The FDA polished up the official label on Pfizer's stop-smoking drug Chantix earlier this week. It was a victory for Pfizer, the payoff from several studies testing the drug for psychiatric side effects. Essentially, the new label will include study data suggesting that patients using the drug might not be at a greater risk of psychiatric problems after all.
Researchers have identified 9 RNA blood markers that can be used as part of a panel to diagnose depression. They said it is the first blood test to diagnose adult depression.
A small molecule found in lower levels in the brains of people who are depressed may give scientists a better idea of how to treat patients with depression more effectively.
Evanston, IL's Naurex nailed down another $25 million in venture funding to accelerate its two-pronged depression program, posting positive midstage results for its top prospect.
Yet another research team has pulled off a small study demonstrating the enormous potential of ketamine as a treatment for depression, highlighting again how difficult it has been to push beyond evidence of a rapid-acting treatment to develop a therapy with durable effects.
The notion that a party drug could be repurposed into a "miracle" cure for severe, treatment-resistant depression is an almost irresistible story line in the popular press. And there's no reason why it can't be recycled using results from the same small, short-duration study design that long ago attracted some of the world's largest research organizations still engaged in researching new drugs in one of the most difficult fields in R&D.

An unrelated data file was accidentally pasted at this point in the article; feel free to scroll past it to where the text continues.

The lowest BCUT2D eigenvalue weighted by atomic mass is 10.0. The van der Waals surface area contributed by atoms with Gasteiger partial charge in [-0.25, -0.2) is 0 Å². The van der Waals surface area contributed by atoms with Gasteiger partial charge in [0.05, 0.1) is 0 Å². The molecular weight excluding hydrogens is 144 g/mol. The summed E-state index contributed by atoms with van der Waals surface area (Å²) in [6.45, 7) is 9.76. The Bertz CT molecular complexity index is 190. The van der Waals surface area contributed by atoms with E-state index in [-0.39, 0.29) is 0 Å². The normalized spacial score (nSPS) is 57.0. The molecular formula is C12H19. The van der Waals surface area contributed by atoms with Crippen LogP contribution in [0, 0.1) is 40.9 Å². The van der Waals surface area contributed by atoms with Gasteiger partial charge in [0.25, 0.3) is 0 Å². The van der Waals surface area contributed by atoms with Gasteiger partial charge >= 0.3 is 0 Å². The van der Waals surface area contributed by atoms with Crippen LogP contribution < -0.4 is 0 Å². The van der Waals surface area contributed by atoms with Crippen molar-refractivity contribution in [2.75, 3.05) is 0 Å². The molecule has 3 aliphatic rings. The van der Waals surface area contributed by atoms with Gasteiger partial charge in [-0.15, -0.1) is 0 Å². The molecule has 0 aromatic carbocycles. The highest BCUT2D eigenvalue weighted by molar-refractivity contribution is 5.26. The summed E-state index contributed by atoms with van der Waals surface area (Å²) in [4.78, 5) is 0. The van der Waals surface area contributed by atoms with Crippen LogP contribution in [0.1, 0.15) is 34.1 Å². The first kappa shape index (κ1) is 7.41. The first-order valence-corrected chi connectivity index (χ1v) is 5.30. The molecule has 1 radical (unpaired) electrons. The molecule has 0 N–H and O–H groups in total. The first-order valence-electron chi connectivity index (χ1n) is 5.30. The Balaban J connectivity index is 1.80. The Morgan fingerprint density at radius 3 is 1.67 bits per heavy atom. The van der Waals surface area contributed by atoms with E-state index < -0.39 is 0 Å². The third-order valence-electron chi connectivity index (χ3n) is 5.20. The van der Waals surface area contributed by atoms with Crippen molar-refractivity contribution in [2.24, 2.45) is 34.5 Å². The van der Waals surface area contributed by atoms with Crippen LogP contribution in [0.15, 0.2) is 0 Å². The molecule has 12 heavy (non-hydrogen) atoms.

Cambridge University researchers and colleagues have identified an elegantly simple biomarker for major clinical depression in teenage boys: high levels of the stress hormone cortisol combined with behavioral symptoms.
J&J has come up empty-handed after wrapping a mid-stage study of an experimental anti-depressant. The pharma giant had in-licensed the drug from Addex Therapeutics, a Geneva-based biotech which reported that the program is being scrapped as investigators ponder possible alternative targets for ADX71149.
Researchers have been unable to determine why some depression patients respond better than others to the class of drugs that includes Prozac, Zoloft and Celexa. Now a team has uncovered a gene that may act as a biomarker for this type of patient, potentially helping to match the drug with the patient.
Scientists at the Cambridge, MA, startup Sage Therapeutics have discovered an innate mechanism that indirectly influences a key receptor linked to a number of neurologic and psychiatric disorders, including Alzheimer's, schizophrenia, autism and depression.